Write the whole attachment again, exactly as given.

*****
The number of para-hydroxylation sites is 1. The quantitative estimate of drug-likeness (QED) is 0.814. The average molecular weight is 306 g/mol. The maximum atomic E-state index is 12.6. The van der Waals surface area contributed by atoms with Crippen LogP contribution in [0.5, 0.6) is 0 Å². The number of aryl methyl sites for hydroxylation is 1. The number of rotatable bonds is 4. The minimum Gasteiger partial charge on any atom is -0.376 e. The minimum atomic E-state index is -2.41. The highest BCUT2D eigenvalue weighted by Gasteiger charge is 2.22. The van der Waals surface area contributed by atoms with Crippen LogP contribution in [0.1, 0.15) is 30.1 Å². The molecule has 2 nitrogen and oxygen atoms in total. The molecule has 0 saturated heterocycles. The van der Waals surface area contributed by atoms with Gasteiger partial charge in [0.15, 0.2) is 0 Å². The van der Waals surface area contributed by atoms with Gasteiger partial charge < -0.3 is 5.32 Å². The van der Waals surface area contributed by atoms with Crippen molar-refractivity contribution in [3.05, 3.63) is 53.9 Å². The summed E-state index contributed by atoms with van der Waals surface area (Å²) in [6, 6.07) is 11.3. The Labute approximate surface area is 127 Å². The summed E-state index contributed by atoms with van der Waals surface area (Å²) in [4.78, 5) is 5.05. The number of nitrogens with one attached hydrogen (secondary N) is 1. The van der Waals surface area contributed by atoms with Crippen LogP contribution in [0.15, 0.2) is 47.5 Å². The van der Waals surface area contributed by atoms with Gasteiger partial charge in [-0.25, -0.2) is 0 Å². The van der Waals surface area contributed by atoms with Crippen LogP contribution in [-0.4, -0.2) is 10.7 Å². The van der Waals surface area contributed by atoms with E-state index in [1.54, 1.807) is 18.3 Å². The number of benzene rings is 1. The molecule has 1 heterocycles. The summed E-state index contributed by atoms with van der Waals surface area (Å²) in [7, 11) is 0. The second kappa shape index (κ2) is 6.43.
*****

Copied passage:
The number of para-hydroxylation sites is 1. The quantitative estimate of drug-likeness (QED) is 0.814. The average molecular weight is 306 g/mol. The maximum atomic E-state index is 12.6. The van der Waals surface area contributed by atoms with Crippen LogP contribution in [0.5, 0.6) is 0 Å². The number of aryl methyl sites for hydroxylation is 1. The number of rotatable bonds is 4. The minimum Gasteiger partial charge on any atom is -0.376 e. The minimum atomic E-state index is -2.41. The highest BCUT2D eigenvalue weighted by Gasteiger charge is 2.22. The van der Waals surface area contributed by atoms with Crippen LogP contribution in [0.1, 0.15) is 30.1 Å². The molecule has 2 nitrogen and oxygen atoms in total. The molecule has 0 saturated heterocycles. The van der Waals surface area contributed by atoms with Gasteiger partial charge in [0.15, 0.2) is 0 Å². The van der Waals surface area contributed by atoms with Gasteiger partial charge < -0.3 is 5.32 Å². The van der Waals surface area contributed by atoms with Crippen molar-refractivity contribution in [3.05, 3.63) is 53.9 Å². The summed E-state index contributed by atoms with van der Waals surface area (Å²) in [6, 6.07) is 11.3. The Labute approximate surface area is 127 Å². The summed E-state index contributed by atoms with van der Waals surface area (Å²) in [4.78, 5) is 5.05. The number of nitrogens with one attached hydrogen (secondary N) is 1. The van der Waals surface area contributed by atoms with Crippen LogP contribution in [0.15, 0.2) is 47.5 Å². The van der Waals surface area contributed by atoms with Gasteiger partial charge in [-0.25, -0.2) is 0 Å². The van der Waals surface area contributed by atoms with Crippen LogP contribution in [-0.4, -0.2) is 10.7 Å². The van der Waals surface area contributed by atoms with E-state index in [1.54, 1.807) is 18.3 Å². The number of benzene rings is 1. The molecule has 1 heterocycles. The summed E-state index contributed by atoms with van der Waals surface area (Å²) in [7, 11) is 0. The second kappa shape index (κ2) is 6.43.